A hundred years ago the church was sending missionaries to places like Africa and China, to convert and introduce Christianity to those who did not know about it. There is a granite marker on the wall of St. Andrew's Church in Newcastle, Maine, commemorating one such missionary. Their intent and work was noble and the work they did was inspirational. Unfortunately, those who followed were more interested in making money than in the relationships that faith began.
Now, I find myself in an ironic place, as a missionary to Maine, the place that once sent them to other places. The tables have been turned, and this only serves to prove my belief that the only thing wider than God's mercy is God's sense of humor.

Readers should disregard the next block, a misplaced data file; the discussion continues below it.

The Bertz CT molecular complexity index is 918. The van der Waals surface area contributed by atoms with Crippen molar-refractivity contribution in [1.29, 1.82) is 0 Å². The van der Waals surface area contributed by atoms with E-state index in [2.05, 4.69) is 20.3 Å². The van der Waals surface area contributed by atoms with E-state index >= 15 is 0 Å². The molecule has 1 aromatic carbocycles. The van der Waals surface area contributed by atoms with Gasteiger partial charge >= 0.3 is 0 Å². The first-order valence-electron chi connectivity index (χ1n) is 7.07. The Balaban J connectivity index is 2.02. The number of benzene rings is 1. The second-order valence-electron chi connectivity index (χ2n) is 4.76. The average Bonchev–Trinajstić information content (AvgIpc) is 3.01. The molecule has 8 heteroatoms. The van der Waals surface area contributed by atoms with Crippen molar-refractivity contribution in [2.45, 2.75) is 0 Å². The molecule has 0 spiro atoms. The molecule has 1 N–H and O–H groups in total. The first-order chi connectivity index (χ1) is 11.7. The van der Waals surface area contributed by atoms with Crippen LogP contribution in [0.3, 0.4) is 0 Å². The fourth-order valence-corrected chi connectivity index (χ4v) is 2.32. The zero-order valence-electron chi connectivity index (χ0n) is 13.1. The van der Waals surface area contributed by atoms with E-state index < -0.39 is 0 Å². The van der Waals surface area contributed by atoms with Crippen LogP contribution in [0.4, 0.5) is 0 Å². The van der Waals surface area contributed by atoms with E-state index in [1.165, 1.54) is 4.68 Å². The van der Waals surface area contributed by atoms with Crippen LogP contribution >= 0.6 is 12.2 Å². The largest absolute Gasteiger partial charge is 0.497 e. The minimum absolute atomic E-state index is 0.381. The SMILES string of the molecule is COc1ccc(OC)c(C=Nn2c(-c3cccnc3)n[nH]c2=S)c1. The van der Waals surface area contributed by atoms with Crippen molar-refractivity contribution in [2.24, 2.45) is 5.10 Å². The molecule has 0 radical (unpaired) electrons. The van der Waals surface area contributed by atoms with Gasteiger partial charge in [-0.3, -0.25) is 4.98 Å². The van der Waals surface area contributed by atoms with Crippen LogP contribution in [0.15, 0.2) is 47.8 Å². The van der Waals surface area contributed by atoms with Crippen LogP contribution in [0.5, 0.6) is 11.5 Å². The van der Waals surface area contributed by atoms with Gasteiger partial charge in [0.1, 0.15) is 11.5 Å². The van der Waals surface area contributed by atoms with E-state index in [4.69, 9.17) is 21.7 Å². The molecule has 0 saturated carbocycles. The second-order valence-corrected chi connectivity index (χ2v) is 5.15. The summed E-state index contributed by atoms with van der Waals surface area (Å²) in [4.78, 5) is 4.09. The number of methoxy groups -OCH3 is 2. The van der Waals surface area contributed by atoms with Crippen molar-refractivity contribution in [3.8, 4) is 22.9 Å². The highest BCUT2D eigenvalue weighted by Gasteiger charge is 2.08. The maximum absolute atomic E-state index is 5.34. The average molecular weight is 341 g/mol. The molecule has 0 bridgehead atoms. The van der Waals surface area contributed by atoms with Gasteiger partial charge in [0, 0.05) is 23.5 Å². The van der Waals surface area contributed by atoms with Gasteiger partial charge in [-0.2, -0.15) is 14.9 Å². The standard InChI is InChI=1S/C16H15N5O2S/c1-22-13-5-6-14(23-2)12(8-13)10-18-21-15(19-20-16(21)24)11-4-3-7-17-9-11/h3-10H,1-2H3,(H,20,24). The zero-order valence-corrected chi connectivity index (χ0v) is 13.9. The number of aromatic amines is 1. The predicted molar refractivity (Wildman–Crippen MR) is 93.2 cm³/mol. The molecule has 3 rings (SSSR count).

The memory of the past also causes me to reflect upon my work. If successful, or if and when the power of God's Holy Spirit reignites the people of Maine, then what would stop the follow up of the hordes of profiteers who will see this as an opportunity. But then, the power of God has always been greater than the sins of us mere mortals. For even in China where we unleashed a tidal wave of capitalism with the aftermath of missionaries, the church continues to grow. Despite our best efforts to undermine the working of God, or to capitalize on it, or to "improve" upon it, the power of divine love will continue to move, more constant than the wind or tide.
On a more twisted note, it is interesting to me that the Chamber of Commerce and State officials who are looking to market Maine and build up business have not latched onto this historical trend and to start to encourage the missionary movement to Maine.